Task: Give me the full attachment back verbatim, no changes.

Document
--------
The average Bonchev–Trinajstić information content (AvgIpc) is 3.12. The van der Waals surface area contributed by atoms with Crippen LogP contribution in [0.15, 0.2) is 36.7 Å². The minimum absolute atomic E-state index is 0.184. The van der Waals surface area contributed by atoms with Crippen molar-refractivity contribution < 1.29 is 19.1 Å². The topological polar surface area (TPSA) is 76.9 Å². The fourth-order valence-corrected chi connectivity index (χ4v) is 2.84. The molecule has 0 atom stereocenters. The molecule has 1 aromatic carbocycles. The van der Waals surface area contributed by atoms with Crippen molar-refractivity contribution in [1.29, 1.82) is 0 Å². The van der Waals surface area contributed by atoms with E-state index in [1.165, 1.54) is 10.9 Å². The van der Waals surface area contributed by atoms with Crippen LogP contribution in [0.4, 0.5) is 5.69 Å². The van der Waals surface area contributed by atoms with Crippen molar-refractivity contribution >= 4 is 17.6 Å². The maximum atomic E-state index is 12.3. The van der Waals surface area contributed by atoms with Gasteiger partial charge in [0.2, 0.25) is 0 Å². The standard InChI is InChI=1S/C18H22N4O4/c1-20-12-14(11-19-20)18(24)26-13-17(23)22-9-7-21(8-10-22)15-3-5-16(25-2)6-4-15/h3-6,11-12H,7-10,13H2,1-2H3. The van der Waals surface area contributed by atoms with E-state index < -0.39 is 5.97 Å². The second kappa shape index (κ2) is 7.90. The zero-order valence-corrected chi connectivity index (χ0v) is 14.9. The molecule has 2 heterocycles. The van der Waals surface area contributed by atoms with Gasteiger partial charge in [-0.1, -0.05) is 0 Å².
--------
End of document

The average Bonchev–Trinajstić information content (AvgIpc) is 3.12. The van der Waals surface area contributed by atoms with Crippen LogP contribution in [0.15, 0.2) is 36.7 Å². The minimum absolute atomic E-state index is 0.184. The van der Waals surface area contributed by atoms with Crippen molar-refractivity contribution < 1.29 is 19.1 Å². The topological polar surface area (TPSA) is 76.9 Å². The fourth-order valence-corrected chi connectivity index (χ4v) is 2.84. The molecule has 0 atom stereocenters. The molecule has 1 aromatic carbocycles. The van der Waals surface area contributed by atoms with Crippen molar-refractivity contribution in [1.29, 1.82) is 0 Å². The van der Waals surface area contributed by atoms with E-state index in [1.165, 1.54) is 10.9 Å². The van der Waals surface area contributed by atoms with Crippen LogP contribution in [0.4, 0.5) is 5.69 Å². The van der Waals surface area contributed by atoms with Crippen molar-refractivity contribution >= 4 is 17.6 Å². The maximum atomic E-state index is 12.3. The van der Waals surface area contributed by atoms with Gasteiger partial charge in [0.2, 0.25) is 0 Å². The standard InChI is InChI=1S/C18H22N4O4/c1-20-12-14(11-19-20)18(24)26-13-17(23)22-9-7-21(8-10-22)15-3-5-16(25-2)6-4-15/h3-6,11-12H,7-10,13H2,1-2H3. The van der Waals surface area contributed by atoms with E-state index < -0.39 is 5.97 Å². The second kappa shape index (κ2) is 7.90. The zero-order valence-corrected chi connectivity index (χ0v) is 14.9. The molecule has 2 heterocycles. The van der Waals surface area contributed by atoms with Gasteiger partial charge in [-0.1, -0.05) is 0 Å².